This is not a specific feature of the tool. But once you’ve generated your schema markup, you can check its validity using Schema.org’s Markup Validator.
Recommended reading: What Is Structured Data? And Why Should You Implement It?
Multi-feature browser extension that provides SEO data about the pages and websites you visit
With Ahrefs’ SEO Toolbar, you can see the valuable SEO data of any webpage you visit. These include the following:
- Page’s title
- Meta description
- Dates when page was published and modified
- Word count
- Hreflang tags
- OG tags
Besides that, the tool also:
- Checks for broken links.
- Traces redirect chains (full path).
- Highlights nofollow links.
And much more.
If you have an Ahrefs subscription, you can see our metrics within the SERPs themselves:
See the top 100 backlinks to any website or webpage
One of the most common activities in link building is to pursue your competitors’ links. By that, we mean looking at your competitors’ links and figuring out how they’ve been acquiring theirs. Then you can potentially mirror their tactics.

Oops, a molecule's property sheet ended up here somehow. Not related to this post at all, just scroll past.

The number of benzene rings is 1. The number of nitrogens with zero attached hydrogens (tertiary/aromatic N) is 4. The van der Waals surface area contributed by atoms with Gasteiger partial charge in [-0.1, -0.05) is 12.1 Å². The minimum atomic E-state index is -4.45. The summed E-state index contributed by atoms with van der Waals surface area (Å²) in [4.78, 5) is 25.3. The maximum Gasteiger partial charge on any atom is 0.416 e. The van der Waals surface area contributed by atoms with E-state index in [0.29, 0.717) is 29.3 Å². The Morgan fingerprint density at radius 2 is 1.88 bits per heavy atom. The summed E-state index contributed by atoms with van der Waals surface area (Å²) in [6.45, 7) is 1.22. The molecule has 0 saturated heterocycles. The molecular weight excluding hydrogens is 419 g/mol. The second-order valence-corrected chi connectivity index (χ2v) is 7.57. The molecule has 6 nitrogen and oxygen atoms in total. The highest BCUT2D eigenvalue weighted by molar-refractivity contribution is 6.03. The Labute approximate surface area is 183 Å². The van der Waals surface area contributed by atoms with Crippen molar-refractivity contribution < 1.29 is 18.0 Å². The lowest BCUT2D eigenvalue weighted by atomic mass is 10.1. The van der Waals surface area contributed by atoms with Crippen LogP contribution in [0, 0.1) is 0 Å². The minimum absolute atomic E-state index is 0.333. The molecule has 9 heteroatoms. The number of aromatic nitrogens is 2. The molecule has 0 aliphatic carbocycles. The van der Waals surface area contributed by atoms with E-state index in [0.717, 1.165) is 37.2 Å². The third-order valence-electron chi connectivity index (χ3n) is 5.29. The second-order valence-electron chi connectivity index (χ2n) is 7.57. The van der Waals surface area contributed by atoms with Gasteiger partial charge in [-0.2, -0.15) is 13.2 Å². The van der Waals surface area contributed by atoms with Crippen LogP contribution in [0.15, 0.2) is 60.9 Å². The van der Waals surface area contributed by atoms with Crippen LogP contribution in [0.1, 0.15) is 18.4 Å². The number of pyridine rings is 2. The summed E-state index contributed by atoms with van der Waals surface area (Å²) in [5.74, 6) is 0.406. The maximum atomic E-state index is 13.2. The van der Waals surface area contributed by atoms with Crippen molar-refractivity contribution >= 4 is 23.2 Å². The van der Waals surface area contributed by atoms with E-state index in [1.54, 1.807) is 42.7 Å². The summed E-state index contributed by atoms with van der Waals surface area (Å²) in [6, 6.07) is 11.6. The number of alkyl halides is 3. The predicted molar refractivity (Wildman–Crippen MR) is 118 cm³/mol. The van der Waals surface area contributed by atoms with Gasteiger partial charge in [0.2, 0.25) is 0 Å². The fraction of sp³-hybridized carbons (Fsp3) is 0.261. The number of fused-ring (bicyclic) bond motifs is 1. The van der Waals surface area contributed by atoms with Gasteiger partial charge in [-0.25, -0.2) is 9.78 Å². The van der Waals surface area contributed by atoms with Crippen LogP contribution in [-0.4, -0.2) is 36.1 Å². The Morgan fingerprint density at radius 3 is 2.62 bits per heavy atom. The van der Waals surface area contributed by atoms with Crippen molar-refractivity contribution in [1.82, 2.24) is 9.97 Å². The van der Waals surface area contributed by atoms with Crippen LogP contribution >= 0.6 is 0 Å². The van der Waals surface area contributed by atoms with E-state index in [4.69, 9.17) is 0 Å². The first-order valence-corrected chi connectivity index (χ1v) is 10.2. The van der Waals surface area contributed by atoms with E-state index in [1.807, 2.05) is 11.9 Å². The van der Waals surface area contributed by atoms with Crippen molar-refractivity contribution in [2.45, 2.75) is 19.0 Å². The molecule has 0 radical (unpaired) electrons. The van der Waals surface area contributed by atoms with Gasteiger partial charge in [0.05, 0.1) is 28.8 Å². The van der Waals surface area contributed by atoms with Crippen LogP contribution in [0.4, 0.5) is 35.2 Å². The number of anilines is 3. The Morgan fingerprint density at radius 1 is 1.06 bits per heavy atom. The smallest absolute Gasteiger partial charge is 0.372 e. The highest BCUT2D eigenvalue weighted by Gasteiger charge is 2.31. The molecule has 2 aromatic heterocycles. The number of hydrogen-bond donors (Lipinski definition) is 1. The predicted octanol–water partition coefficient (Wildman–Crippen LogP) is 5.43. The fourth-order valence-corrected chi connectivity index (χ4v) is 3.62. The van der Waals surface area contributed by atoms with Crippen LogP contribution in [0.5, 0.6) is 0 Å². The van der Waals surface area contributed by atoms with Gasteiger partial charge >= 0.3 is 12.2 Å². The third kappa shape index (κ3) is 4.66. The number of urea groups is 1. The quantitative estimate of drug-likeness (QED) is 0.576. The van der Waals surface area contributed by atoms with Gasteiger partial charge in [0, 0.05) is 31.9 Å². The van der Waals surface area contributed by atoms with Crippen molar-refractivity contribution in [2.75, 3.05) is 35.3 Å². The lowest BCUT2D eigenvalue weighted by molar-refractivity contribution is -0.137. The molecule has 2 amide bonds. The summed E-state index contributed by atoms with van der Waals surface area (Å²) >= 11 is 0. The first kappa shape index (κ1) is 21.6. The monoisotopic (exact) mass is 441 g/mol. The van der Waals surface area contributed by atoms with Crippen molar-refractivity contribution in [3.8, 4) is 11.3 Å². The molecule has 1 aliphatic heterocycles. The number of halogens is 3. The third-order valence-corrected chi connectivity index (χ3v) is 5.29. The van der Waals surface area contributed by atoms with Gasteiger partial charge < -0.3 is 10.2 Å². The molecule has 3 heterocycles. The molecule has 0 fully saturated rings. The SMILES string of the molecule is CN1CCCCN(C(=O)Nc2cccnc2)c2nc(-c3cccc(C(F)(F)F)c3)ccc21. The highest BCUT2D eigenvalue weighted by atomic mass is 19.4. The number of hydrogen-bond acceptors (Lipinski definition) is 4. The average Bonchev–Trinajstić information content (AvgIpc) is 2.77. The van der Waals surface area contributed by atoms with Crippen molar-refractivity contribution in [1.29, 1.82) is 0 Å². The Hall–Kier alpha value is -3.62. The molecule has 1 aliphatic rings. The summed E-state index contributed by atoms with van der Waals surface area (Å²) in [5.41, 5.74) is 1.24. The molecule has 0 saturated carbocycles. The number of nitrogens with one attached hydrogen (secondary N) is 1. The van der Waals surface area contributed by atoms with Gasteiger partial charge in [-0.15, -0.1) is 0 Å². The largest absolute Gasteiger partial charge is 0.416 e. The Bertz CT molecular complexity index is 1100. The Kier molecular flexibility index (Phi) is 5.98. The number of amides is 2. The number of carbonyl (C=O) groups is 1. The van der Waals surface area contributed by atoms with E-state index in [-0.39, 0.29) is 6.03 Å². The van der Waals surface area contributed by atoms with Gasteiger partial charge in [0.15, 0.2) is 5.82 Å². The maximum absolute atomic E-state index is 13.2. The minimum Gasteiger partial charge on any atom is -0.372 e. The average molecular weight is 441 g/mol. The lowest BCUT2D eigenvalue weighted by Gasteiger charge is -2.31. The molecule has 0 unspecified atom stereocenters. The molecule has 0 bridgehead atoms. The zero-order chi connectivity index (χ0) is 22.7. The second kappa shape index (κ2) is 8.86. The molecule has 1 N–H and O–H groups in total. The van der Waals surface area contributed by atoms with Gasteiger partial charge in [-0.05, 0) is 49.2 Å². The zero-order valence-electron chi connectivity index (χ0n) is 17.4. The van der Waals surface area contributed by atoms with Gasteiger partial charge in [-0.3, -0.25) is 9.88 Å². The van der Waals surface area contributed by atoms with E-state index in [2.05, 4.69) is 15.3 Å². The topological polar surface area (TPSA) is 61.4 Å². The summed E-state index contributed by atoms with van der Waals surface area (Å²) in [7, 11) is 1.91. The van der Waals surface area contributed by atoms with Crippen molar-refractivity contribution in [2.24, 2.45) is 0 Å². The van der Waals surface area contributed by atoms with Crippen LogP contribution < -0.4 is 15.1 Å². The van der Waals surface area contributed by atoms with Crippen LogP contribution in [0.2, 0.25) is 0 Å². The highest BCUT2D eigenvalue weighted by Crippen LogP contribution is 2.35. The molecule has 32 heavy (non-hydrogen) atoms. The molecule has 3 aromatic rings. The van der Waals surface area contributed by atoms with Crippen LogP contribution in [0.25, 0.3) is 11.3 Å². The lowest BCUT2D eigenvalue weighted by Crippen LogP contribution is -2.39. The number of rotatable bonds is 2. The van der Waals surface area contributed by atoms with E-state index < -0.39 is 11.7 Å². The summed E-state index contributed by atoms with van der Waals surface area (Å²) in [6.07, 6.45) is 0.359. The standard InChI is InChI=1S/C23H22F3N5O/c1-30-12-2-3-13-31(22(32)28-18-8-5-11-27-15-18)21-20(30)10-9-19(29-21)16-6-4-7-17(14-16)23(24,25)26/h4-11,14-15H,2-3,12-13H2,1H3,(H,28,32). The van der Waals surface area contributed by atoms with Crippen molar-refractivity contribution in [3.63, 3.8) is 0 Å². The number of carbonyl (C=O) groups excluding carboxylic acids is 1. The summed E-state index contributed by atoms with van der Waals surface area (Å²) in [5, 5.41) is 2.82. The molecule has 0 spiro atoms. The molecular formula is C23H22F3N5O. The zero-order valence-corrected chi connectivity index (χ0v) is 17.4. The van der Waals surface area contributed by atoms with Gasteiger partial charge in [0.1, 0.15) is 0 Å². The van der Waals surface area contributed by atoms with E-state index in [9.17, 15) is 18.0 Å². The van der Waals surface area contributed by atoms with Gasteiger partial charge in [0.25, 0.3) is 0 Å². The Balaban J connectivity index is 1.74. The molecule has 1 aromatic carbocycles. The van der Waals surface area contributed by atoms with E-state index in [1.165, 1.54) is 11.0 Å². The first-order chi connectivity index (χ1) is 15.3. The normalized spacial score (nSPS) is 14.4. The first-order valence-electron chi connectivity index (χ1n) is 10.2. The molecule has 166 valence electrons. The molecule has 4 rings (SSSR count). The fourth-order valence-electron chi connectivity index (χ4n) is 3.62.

To do that, you’ll need to see who’s linking to them in the first place. What you can do is enter the URL of the page you’re competing with into our free backlink checker.
You’ll see the top 100 backlinks pointing to that page:
This tool also shows you the five most linked pages, most common anchor texts, the total number of backlinks and referring domains, and our proprietary Domain Rating (DR) and URL Rating (UR) scores.
These are all important information that can help you formulate your link building strategy.
Recommended reading: 7 Actionable Ways to Loot Your Competitors’ Backlinks
Find email addresses